Ok, thanks for the info & help, y'all! =) Like I said, i've never used one of these types of heated mini greenhouses before. I will give them another day or two to grow a little bit more, so the transplant won't kill most of them. Then, i'll trasplant them to my next stage (16 oz plastic cups) & get the near the light. I'm still gonna be worried about transplanting such young seedlings. Even gently getting them out of the seed starting mix, roots & all, they will still not be too happy to be thrown into a new home with a new potting mix. I'll just have to be extra careful, I guess. FYI, I am not using grow lights. My light source is the most powerful one on the planet (even though it's not literally on the planet...lol)...the sun. I have 2 south facing windowsills that my other tomato plants are currently doing quite well, growing on. See link below for what i'm talking about. I've set up an extra shelf of sorts behind the windowsills, but a little bit above them, height wise to put more plants on, so these will go there. Ideally, next year, i'd like to purchase an indoor lighting seedling system, but with two young kids running around, I may have to wait a few years before I can do so...lol. As it is, I have enough trouble trying to keep them out of this room!

- Steve

Here is a link that might be useful: Steve's Garden


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RE: Seed starting in heated mini greenhouse

Sun = leggy

As long as your maters have a set of true leaves they will be fine for transplant, you might want to use a skewer to help lift the roots instead of just uplling on the leaves (dont pull by the stem, a leaf will repair, a stem will not). Also make sure the soil is really wet and they should slide right out. I would keep them out of direct sun for 48 hours after transplant so they can 'rest'.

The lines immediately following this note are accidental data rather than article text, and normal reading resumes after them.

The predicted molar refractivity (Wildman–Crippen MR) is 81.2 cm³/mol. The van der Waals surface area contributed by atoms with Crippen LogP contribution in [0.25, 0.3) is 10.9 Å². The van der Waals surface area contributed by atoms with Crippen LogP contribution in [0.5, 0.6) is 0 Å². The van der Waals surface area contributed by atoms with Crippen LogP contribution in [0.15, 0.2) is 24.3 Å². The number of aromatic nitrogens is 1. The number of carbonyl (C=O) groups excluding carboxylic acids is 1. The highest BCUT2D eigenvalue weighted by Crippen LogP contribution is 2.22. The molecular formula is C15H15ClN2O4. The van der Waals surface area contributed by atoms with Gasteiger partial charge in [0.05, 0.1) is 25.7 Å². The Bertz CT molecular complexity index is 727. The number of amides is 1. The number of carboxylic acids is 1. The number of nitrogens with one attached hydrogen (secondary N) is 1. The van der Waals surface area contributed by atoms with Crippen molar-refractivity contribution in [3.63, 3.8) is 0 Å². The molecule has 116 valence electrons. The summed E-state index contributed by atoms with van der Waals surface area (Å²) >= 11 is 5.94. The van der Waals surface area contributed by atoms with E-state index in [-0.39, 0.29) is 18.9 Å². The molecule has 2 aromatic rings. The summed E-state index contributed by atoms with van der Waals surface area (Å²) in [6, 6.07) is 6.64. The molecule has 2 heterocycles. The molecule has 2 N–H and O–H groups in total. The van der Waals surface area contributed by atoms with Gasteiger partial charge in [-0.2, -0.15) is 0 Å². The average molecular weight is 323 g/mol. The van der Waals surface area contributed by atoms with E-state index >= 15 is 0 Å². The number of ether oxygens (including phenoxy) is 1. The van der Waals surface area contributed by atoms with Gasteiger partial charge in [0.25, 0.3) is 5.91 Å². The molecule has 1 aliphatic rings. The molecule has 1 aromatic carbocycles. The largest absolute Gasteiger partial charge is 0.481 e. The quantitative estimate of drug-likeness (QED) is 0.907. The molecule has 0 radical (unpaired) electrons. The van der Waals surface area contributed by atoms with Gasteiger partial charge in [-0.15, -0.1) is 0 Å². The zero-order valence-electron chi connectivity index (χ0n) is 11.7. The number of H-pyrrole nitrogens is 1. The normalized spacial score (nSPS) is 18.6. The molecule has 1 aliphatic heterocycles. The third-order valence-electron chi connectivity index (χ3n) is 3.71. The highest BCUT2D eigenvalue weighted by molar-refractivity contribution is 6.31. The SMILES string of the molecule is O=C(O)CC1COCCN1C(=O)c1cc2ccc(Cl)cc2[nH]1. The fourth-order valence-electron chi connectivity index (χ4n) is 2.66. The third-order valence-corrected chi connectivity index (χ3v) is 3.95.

Keriann~


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RE: Seed starting in heated mini greenhouse

Steve, 2 things. First, I bought a *very* inexpensive light fixture at Walmart. The short one (holds 2 flourescent bulbs which comes with it) was $14. The long light was $11 plus $6 for two regular bulbs. I did quite a bit of research on the lighting requirements, and for most plants regular bulbs (or one warm one cool) will be plenty to help seedlings get off to a good start.

Second, I am very heavy handed and I think the smaller seedlings transplant easier than the bigger ones. I found out the bottom of the cell trays have a hole in which a pen fits nicely, popping out the whole chunk of seed starting medium in one piece (as long as it's wet). Too bad I didn't figure this out until halfway through my transplanting :)


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RE: Seed starting in heated mini greenhouse

Ok, well, it's done. =) I now have 4 Amish paste, 5 Sungold Select II & 6 Black Cherry seedlings in my normal 16 oz plastic cups. Yay! They were soooo frickin delicate though...lol. Only 1 tragedy, maybe, as I broke a good root piece off of one, but I still potted it to see what happens. I did look under the tray for those holes, but it is filled almost fully, so it looked hard to do. Anyways, we'll see how it worked very soon. If not well, then i'll need a close light setup or something.

- Steve